Academic journal article Utrecht Studies in Language and Communication

Human Drive and Humanistic Technologies in ELT Training

Academic journal article Utrecht Studies in Language and Communication

Human Drive and Humanistic Technologies in ELT Training

Article excerpt

1 Introduction

Traditionally, teacher trainees from the population here sampled are not too kind towards technology, which has always been the part of their curriculum they frown upon. IWs and other teaching aids are approached with a mixture of suspicion and fear. Clearly, the best way to train future teachers to use technology in the classroom confidently, is to have them leam through technology as boldly as possible. But how motivating, engaging and cognitively fruitful may this be?

The aim of this study was to question student engagement with traditional and multimedia course materials, by collecting and interpreting information on their free use of multimedia materials and activities associated with coursebooks. The students in question were teacher trainees from the Department of Education of the university of Bologna, Italy.

According to Deci and colleagues, the three basic needs to be developed in a balanced personality are competence, relatedness and autonomy (Deci and Ryan 1995; Deci and Ryan 2002a). Positive psychologists such as Seligman identify five elements fostering our well-being: positive emotions, engagement, positive relations, meaning and achievement (Seligman 2011:16-26). The need and the necessity to leam is favoured by environments where those basic psychological ingredients are acknowledged and maximized. The need/necessity to teach (language as well as other skills) stems from the cultural and social imperative to form balanced, autonomous, fulfilled human being, richly textured with the above traits.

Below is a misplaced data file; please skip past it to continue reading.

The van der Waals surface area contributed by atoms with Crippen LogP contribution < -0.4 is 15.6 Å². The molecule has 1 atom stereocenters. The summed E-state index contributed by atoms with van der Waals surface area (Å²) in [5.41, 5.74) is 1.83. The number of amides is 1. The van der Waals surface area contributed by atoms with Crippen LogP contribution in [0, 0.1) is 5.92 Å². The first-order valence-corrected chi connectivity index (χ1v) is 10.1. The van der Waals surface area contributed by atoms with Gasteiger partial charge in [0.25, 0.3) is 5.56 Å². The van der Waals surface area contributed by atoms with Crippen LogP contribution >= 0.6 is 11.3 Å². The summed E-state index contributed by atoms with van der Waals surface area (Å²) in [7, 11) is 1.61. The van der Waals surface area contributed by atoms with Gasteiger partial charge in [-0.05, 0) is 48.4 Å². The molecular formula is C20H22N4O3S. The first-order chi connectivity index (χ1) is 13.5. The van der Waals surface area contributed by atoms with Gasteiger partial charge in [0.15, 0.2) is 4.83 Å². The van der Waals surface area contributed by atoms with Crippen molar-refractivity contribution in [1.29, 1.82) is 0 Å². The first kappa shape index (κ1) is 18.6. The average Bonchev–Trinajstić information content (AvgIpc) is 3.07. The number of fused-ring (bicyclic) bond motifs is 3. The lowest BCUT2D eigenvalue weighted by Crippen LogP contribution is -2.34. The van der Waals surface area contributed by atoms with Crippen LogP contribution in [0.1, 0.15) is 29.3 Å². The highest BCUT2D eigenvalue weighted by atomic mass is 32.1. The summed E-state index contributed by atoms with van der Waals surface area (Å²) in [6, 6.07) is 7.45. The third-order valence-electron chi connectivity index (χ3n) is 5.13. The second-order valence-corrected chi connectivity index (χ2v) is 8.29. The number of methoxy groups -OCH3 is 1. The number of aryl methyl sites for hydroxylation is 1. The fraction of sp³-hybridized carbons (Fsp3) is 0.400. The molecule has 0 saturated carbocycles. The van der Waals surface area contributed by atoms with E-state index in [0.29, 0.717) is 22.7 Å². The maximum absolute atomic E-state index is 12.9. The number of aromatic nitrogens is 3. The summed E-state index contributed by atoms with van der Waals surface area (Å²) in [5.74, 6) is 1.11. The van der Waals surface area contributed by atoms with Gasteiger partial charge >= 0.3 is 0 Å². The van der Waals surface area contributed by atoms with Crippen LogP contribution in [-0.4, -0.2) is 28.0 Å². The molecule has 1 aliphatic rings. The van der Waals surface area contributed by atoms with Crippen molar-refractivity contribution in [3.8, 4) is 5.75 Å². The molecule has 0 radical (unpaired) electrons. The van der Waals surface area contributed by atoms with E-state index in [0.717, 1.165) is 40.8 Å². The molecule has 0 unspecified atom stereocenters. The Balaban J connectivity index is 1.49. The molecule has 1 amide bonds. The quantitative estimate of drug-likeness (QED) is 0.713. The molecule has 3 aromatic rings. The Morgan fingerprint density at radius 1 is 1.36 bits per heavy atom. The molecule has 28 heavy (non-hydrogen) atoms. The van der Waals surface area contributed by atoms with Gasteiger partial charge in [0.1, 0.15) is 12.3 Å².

We can easily inform the teaching environment with personality-enhancing experiences, favouring an engaging, emotionally attractive milieu, where positive social relations and student-centred activities are meaningful - beside being meaning-based. Each of these variable hinges on the others and in its turn feeds them, in a fully unpredictable dynamic system, where cognition is supported by a state of authentic emotional well-being.

2 Free learning

Intrinsic motivation is the true engine of the human search for meaning and knowledge. It has been convincingly proven that in the educational context, like in other working or leisure environments, we cannot enhance students' progress by promising money, iPads, iPods, laptops, games, holidays away from home, prizes, certificates, good grades, approval, success, or any such external gratification. Motivation has to spring from within.

From the perspective of the learner, there is little to be done to fire up an intellectual curiosity where the basic fabric of existence is a burning concern with survival. But, given a minimum allowance of well-being, curiosity is the natural state of the human mind.

From the perspective of the teacher, nothing is more rewarding than freely sharing one's knowledge. As we see in enterprises like Linux, Apache, Wikipedia, Wiki-leaks, Mozilla, Prezi, Google, etc., the freedom of sharing knowledge and the joy of giving away freely are irreplaceable human needs. Psychology has convincingly shown us the most popular members of a collaborative group are not the givers but the borrowers, namely the people who can ask for a favour rather than those doing the favour; being in the position to ask for help makes us more popular in the community because it bares our vulnerability and allows our peers to satisfy their innate urge to give. The "selfish gene"1 may thrive, but it looks as though it is having a tough job competing with the altruistic gene, which is totally capable of overpowering it culturally.

Both teachers and learners should develop mutual 'borrower' relations, acknowledging the bi-directionality of the learning process. The gift is free for both recipients - learners and teachers - and we depend on students for directions in our profession as much as they depend on us.

Even the world of business is starting to acknowledge this, while in the academic arena the idea of free-giving ideas has long been sustained. …

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